Given all the uncertainty, it is just speculation to claim the unknowable: that a treaty rejection would make the current (or a future bailout) more onerous (controlling both the Improbability Drive and the Total Perspective Vortex). But the permitted deficit levels in the Treaty guarantee that acceptance of the treaty will make the current bailout more onerous in Ireland (particularly when dumbly converting even more Anglo promissory notes to sovereign debt and calling it re-negotiation is merely steepening the gradient that must be climbed to meet the obligations a yes vote would bring). With the ongoing issues in Spain and Greece, the change of emphasis in France etc, delaying the referendum would actually make sense purely on the grounds that the context is shifting, as would rejecting it for the same reason (that it is actually premature to expect a sign-up to it’s provisions now – it only has to be in law by next January).

    And, more so, since the drift towards the left is a better fit to the general aspirations of reconfiguring the socialised banking debts than the existing Merkel/Sarkozy approach of protecting the private sector by strong-arming other states into the nationalisation of speculators’ losses.

  • Mick Fealty

    Improbability Drive? I’d forgotten that one. Suspect we’re going to need ole Doug’s fiction more and more to describe what’s going to happen over the next few years…

  • Mick Fealty

    I’d add John that there is a political argument to be made in addition about sovereignty and the price likely to be extracted in exchange for a genuine fiscal union. But I don’t see that being clearly articulated anywhere yet.

    What NWL does not describe is the nature of the disaster to be insured against… He seems to axiomatically assume that the same thing will happen in both scenarios.

  • Mick Fealty

    Oh, and this is priceless…

    “There are other reasons – I could cheerfully throttle the Sinn Fein bod who thought of describing this as the “Austerity Treaty” because regardless of whether or not the referendum is passed, we still need cuts and new taxes totalling €8bn over the next three years. That is an almighty adjustment in a country that thinks it has already seen pain. It’s an average of €5,000 per household per year – it mightn’t be new taxes, it might be reduced services, but the average cost of the adjustment from 2013-2015 is in that order. Voting “no” won’t remove the need for this State to balance its books over time, and from where we are starting now, that will mean more austerity – Fiscal Compact or no Fiscal Compact. We can try to stimulate growth and carry through reforms but most of the adjustment is likely to come from austerity. And for the next 18 months at least, we will have the Troika poking around our finances with quarterly reviews as well as weekly/daily reporting, so close international oversight of our finances hasn’t been a disaster.”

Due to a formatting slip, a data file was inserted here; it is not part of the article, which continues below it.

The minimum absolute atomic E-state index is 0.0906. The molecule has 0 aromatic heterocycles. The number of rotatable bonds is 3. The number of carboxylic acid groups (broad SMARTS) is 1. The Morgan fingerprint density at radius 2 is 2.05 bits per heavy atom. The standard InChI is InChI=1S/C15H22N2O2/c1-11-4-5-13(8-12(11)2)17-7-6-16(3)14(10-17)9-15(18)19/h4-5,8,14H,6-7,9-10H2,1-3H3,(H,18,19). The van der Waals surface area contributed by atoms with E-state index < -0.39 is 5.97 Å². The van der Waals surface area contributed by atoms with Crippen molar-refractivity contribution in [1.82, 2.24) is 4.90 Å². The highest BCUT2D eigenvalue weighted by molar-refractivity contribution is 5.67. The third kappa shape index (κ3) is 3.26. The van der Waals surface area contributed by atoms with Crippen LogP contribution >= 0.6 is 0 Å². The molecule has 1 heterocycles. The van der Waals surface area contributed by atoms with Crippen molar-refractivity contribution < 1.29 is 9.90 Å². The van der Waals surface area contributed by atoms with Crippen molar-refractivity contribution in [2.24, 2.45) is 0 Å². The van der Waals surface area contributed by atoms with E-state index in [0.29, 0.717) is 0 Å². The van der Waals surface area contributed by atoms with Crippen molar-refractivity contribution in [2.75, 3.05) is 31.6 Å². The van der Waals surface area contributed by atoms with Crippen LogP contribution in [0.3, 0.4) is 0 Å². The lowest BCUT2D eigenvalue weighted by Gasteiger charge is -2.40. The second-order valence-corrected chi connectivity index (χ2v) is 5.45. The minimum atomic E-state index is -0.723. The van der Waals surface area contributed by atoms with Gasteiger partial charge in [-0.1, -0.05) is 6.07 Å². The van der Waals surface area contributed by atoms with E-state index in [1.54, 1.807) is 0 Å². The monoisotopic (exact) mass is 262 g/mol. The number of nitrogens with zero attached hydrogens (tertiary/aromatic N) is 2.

• John Ó Néill

    The ever-steepening gradient of austerity will reach into the thin air of high altitude by 2014 when there is an €11.9bn bond maturing in January of that year. If the state hasn’t gone back to the bond markets that would been the point that it would need a second ‘bailout’.

    I’ll advance another reason for a ‘No’ – the government can’t publicly reject the Treaty – but the citizens can. That would strengthen the negotiating hand of a government that has consistently failed to look like has any sort of handle on its brief in this area.

  • Mick Fealty

    I do agree with that second… it’s how you articulate that without sounding too cynical that’s the problem… Not sure that would have worked if this was a September rather than a May poll..

  • John Ó Néill

    I think that’s the clever narrative you use to explain a ‘No’ vote.

  • John Ó Néill

    I don’t think it is too cynical a platform to call for a ‘No’ vote on either as it merely reflects a domestic political perspective on the government rather than an attitude towards the EU or eurozone (i.e. it says ‘get back in there and get something better out of this’).

    From a wider point of view – the arguments ‘for’ the Treaty largely rely on [hegemonic] acceptance of the logic of the current plans as being somehow natural or inevitable. I assume that if the drift to the left extends beyond France and Greece, then a neu logique will displace it that states that finance houses and other lenders will have to just accept their losses rather than be bailed out via sovereign borrowing/funding.

  • Mick Fealty

    I do think the No camp need to crisp up its messages… Both ULA and SF have been bogged done in often questionable detail when they ought to looking at the harder, larger politics of it all… I know some folk think “Austerity Treaty” plays well on the doors, but it is for the reasons NWL points out above, too easily debunked…

  • PaulT

    Mick, you’re forgetting one very big detail, the ‘NO’ budget is about 10% of the ‘YES’ budget, there is no way that a fair fight can happen, Sinn Fein are doing what Sinn Fein does best, Guerilla tactics in promoting a ‘NO’ vote. Getting ‘Austerity Treaty’ into the media was free

  • Mick Fealty

    10%. How so?

  • PaulT

    “The NO side simply dont have the money to compete.

    Funny how no one is asking questions as to were all this funding for the yes side is coming from at least not the same scrutiny Ganley got.

    I think i read somewhere that FG will spend 300k, Labour 150-200k and Sinn Fein about 70k or something like that.”